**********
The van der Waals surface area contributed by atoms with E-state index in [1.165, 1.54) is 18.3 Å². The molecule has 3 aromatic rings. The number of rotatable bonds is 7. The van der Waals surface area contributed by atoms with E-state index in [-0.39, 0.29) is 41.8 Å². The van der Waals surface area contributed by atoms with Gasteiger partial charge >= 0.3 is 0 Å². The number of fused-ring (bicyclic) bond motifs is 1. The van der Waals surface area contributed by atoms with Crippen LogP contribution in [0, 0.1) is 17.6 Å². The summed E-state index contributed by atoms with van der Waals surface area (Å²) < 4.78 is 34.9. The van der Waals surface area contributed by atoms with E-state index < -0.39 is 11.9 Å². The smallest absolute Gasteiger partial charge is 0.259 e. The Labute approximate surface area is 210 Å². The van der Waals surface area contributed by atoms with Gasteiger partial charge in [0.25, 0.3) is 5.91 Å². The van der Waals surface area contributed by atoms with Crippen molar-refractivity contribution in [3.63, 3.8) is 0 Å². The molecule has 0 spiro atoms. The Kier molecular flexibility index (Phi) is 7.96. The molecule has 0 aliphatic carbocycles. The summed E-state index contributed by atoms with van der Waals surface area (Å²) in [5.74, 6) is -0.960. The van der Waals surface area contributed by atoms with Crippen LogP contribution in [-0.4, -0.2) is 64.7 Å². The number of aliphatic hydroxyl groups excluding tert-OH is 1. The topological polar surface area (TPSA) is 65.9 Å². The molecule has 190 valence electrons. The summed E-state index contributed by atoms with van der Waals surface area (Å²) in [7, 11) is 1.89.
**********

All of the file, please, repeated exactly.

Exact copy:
The van der Waals surface area contributed by atoms with E-state index in [1.165, 1.54) is 18.3 Å². The molecule has 3 aromatic rings. The number of rotatable bonds is 7. The van der Waals surface area contributed by atoms with E-state index in [-0.39, 0.29) is 41.8 Å². The van der Waals surface area contributed by atoms with Gasteiger partial charge >= 0.3 is 0 Å². The number of fused-ring (bicyclic) bond motifs is 1. The van der Waals surface area contributed by atoms with Crippen LogP contribution in [0, 0.1) is 17.6 Å². The summed E-state index contributed by atoms with van der Waals surface area (Å²) < 4.78 is 34.9. The van der Waals surface area contributed by atoms with E-state index < -0.39 is 11.9 Å². The smallest absolute Gasteiger partial charge is 0.259 e. The Labute approximate surface area is 210 Å². The van der Waals surface area contributed by atoms with Gasteiger partial charge in [0.25, 0.3) is 5.91 Å². The van der Waals surface area contributed by atoms with Crippen molar-refractivity contribution in [3.63, 3.8) is 0 Å². The molecule has 0 spiro atoms. The Kier molecular flexibility index (Phi) is 7.96. The molecule has 0 aliphatic carbocycles. The summed E-state index contributed by atoms with van der Waals surface area (Å²) in [5.74, 6) is -0.960. The van der Waals surface area contributed by atoms with Crippen LogP contribution in [-0.4, -0.2) is 64.7 Å². The number of aliphatic hydroxyl groups excluding tert-OH is 1. The topological polar surface area (TPSA) is 65.9 Å². The molecule has 190 valence electrons. The summed E-state index contributed by atoms with van der Waals surface area (Å²) in [7, 11) is 1.89.